It’s that time of the year when wholesalers/Sales VP’s/Product Pushers will be contacting you to discuss your production goals for the coming year. It’s understandable. It’s their job. I once did it myself.
And for the record, I like my FMO and TAMP. I personally work with some of the best.
It’s interesting, however, they never discuss profitability with you. If you were to announce tomorrow you plan to drop 100K on one marketing effort or another, they’d all give you a high five and congratulate you on investing in your business.
After all, they aren’t spending the $100,000, you are. Whatever you produce is pure profit to them. If you’re lucky, you’ll keep 60%. Probably less. And you’ll have to earn more than $100,000 to break even.
Recently an advisor called me to discuss such an idea.
Advisor: “DC, I’m ready to go big next year. I’m going to drop $100,000 on radio and seminars.
Me: Interesting. How did you arrive at that number?
Advisor: I’ve been saving it up the past three years and have decided now is that time to really invest in my practice.
Me: I see. So you’re going to take $100,000 of profit from the past three years to hopefully make profit in future years. Is that correct?
Advisor: I guess. I mean yes.
Me: Let me ask you something. How much was your profit up last year?
Advisor: Four percent. Remember, we studied that.
Me: Yes, we did. Question: How much was your portfolio up last year.
Advisor: It was a great year. About 13%.
Me: So, your savings grew by 13%, but you want to invest it in your businesses thinking you can grow it by even more than your portfolio?
Advisor: I see where you’re going. Are you saying I shouldn’t invest in marketing.
Me: No, I’m not saying that at all. In fact, as you know, I strongly endorse 10% of incoming revenue to be spent on marketing. In your case, $100,000 represents 20%. In addition, you’re not looking to spend part of your revenue for marketing. You’re looking to raid the success of the past three years.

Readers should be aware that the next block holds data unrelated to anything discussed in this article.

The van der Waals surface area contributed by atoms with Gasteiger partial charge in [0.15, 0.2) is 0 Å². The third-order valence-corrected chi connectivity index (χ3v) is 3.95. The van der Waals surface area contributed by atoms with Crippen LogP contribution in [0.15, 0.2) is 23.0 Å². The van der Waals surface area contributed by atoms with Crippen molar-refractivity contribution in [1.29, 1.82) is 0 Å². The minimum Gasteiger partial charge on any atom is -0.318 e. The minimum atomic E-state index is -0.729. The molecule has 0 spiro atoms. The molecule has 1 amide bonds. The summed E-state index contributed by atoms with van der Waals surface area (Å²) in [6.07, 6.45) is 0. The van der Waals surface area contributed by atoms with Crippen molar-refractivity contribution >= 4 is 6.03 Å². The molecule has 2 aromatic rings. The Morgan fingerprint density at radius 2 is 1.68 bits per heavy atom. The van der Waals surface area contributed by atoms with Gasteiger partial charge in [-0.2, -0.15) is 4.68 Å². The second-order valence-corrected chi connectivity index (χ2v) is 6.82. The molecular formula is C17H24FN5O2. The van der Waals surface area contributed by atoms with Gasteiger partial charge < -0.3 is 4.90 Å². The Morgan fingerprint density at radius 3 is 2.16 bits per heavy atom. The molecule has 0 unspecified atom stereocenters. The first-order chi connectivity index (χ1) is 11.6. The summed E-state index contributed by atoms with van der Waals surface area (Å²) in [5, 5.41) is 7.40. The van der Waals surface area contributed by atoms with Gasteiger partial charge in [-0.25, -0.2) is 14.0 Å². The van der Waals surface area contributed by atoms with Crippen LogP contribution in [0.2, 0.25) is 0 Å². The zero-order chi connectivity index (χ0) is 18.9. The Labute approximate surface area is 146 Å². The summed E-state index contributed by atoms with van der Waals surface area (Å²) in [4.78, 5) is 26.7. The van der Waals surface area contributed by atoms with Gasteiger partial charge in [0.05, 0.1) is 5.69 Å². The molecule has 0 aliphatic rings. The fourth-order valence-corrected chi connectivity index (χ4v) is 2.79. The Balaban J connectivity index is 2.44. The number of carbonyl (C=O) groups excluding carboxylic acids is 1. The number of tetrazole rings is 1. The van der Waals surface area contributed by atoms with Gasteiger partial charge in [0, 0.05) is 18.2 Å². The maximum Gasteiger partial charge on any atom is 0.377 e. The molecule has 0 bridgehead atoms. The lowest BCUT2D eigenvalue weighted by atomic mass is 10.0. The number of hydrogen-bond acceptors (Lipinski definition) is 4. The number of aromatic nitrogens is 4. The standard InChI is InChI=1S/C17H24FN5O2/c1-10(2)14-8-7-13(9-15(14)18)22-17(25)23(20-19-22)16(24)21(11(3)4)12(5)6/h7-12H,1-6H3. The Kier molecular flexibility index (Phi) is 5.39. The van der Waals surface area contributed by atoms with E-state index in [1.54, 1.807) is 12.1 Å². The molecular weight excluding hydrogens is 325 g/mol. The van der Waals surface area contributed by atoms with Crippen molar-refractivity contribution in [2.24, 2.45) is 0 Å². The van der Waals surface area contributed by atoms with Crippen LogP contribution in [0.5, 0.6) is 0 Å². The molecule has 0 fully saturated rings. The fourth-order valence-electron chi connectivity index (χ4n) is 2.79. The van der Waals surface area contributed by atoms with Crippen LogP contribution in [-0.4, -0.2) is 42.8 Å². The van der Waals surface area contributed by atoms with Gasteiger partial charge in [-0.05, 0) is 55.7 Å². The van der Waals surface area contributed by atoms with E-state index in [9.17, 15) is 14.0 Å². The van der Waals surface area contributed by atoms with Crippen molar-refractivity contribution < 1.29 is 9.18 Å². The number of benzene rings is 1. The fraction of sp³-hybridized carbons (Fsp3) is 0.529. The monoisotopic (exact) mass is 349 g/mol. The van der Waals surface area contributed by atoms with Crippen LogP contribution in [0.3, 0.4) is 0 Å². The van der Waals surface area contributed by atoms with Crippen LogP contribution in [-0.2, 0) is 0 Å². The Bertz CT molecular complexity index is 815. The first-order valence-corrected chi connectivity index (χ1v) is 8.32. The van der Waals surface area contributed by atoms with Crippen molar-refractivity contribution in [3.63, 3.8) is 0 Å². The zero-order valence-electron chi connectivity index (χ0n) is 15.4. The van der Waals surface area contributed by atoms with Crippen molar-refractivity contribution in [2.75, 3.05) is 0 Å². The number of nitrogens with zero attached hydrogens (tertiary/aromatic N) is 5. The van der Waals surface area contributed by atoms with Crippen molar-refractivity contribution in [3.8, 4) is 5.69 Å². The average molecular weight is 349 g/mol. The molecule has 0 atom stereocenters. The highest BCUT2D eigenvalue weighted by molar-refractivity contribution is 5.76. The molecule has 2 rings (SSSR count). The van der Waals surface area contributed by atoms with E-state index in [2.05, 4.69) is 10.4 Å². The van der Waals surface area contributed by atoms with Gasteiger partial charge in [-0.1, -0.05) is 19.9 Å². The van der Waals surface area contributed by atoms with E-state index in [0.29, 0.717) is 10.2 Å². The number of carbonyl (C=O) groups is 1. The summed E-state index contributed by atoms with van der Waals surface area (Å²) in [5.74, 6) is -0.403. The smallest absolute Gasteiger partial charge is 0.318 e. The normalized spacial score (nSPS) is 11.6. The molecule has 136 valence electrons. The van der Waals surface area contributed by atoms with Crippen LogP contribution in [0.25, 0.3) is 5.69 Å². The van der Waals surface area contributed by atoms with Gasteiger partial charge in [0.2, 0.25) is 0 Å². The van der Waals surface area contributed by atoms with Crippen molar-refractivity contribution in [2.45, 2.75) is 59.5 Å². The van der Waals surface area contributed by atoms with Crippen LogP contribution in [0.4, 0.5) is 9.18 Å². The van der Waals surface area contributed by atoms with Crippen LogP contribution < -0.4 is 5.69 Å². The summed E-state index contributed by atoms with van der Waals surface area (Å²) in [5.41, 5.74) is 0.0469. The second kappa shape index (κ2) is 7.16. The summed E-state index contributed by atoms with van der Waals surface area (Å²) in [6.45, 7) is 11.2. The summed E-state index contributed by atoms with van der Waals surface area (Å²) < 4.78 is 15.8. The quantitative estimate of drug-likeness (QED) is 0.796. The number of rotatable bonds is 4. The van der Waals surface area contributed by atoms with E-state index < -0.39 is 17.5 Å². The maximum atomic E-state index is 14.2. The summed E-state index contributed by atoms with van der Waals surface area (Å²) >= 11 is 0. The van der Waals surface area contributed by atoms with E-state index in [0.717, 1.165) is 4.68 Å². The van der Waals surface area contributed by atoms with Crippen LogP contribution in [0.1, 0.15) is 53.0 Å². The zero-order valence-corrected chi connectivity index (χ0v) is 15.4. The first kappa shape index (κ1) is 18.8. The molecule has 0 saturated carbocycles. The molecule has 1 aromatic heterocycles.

Advisor: But I really want to get to $100,000,000 in assets under management.
Me: If you got to 100 million but had less owner pay and profit that you do now, would you be happy?
Advisor: Of course not.
Advisor: Because it wouldn’t be worth it. I’d be better off doing nothing.
Me: And you would be profitable?
Advisor: Yes. I don’t need to market to make money. I have recurring revenue. I just need to market to grow.
Me: But does growth guarantee profit?
Advisor: No. But are you saying I shouldn’t grow?
Me: Of course not. What I am saying is that sales growth and profit growth are two different things. Would you agree?
Me: The “sales goal” benefits the company that manufactures the product you sell. But as a business owner, the “profit goal” is all that matters. I want you to grow your profit. I could care less about you hitting a sales goal.
Advisor: Okay. I agree.
Dan: So, if what you really want to do is raise your profit goal, then that means we should look at expenses just as much as look at ways to grow revenue. Would you agree?
Me: You should probably also look at how to get more out of your existing marketing budget before increasing it. Only when we’re sure that a dollar spent equals two dollars of profit would it make sense to drop more money. Do you know for certain that your current marketing efforts will do just that?
Me: Do you also know if your are maximizing your revenue per client? Are you managing all of their money and meeting all of their needs for financial services?
Advisor: No. Okay…sounds like I’ve got some work to do.
Me: For $100,000, I would think you’d want to.